American Trucking Associations announced that the current 25% tariff on certain imported goods from China would no longer be applied to 53-foot domestic intermodal containers.
In June, ATA told the Office of the United States Trade Representative that because containers are only made by two manufacturers, both located in China, that freight transportation companies would have no choice but to pay the additional cost because no domestic options existed.
The application of such a tariff would have a tremendous impact on the entire freight logistics industry, and on consumers, said ATA Chief Economist Bob Costello when describing ATA’s talks with the USTR. ATA estimated that the logistics industry would have paid an additional $63 million in the first year and nearly $750 million more over the next decade as a direct result of the tariffs if they were applied as originally announced.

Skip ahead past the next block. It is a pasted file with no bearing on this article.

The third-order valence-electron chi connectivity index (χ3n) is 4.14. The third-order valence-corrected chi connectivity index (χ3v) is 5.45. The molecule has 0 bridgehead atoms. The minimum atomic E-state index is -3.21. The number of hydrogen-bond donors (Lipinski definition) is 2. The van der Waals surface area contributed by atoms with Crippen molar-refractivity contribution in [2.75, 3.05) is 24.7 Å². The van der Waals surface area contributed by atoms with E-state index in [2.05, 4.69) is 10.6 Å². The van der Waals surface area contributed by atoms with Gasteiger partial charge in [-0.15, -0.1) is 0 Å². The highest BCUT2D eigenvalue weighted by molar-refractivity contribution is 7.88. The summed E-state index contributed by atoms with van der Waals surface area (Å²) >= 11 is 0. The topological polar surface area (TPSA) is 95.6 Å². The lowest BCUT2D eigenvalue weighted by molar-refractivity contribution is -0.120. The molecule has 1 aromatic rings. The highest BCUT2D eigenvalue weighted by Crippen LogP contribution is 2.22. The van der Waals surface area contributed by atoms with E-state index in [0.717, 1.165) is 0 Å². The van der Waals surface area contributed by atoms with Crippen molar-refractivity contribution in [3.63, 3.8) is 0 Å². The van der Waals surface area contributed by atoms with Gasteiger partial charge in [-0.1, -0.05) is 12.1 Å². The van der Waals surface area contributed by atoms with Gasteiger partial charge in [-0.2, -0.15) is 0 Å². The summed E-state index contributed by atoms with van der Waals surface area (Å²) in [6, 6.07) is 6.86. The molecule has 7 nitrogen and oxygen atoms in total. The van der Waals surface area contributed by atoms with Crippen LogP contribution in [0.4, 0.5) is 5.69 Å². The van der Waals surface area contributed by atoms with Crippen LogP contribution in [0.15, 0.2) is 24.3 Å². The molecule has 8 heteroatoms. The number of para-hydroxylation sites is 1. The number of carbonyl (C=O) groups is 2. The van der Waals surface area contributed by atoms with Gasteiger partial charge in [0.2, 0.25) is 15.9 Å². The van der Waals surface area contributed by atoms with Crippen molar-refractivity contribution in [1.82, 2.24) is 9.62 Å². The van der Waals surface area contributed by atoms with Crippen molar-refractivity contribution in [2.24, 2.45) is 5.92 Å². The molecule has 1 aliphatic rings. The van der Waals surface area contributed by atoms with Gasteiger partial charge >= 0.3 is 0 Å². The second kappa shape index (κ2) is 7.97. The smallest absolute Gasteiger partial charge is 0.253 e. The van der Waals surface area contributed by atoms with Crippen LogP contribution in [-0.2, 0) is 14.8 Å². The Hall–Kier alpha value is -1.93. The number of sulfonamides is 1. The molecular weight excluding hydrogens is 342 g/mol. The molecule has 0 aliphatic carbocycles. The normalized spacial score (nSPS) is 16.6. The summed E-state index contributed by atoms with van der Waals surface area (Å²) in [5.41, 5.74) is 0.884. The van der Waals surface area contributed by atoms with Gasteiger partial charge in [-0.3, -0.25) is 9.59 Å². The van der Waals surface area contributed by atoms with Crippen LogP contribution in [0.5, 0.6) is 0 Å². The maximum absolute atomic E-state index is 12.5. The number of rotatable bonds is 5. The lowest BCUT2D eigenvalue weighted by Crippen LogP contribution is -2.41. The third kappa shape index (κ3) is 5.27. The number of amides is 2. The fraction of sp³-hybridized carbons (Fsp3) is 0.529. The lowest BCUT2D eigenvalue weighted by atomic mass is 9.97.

“Trucking and trade are synonymous and we are happy with this most recent announcement by the United States Trade Representative that these 53-foot domestic containers won’t be subject to tariffs,” said Costello. “We appreciate Ambassador Lighthizer and the entire USTR for their willingness listen to ATA on this critical issue and we look forward to working with them to continue to advance U.S. trade interests and to grow our economy.”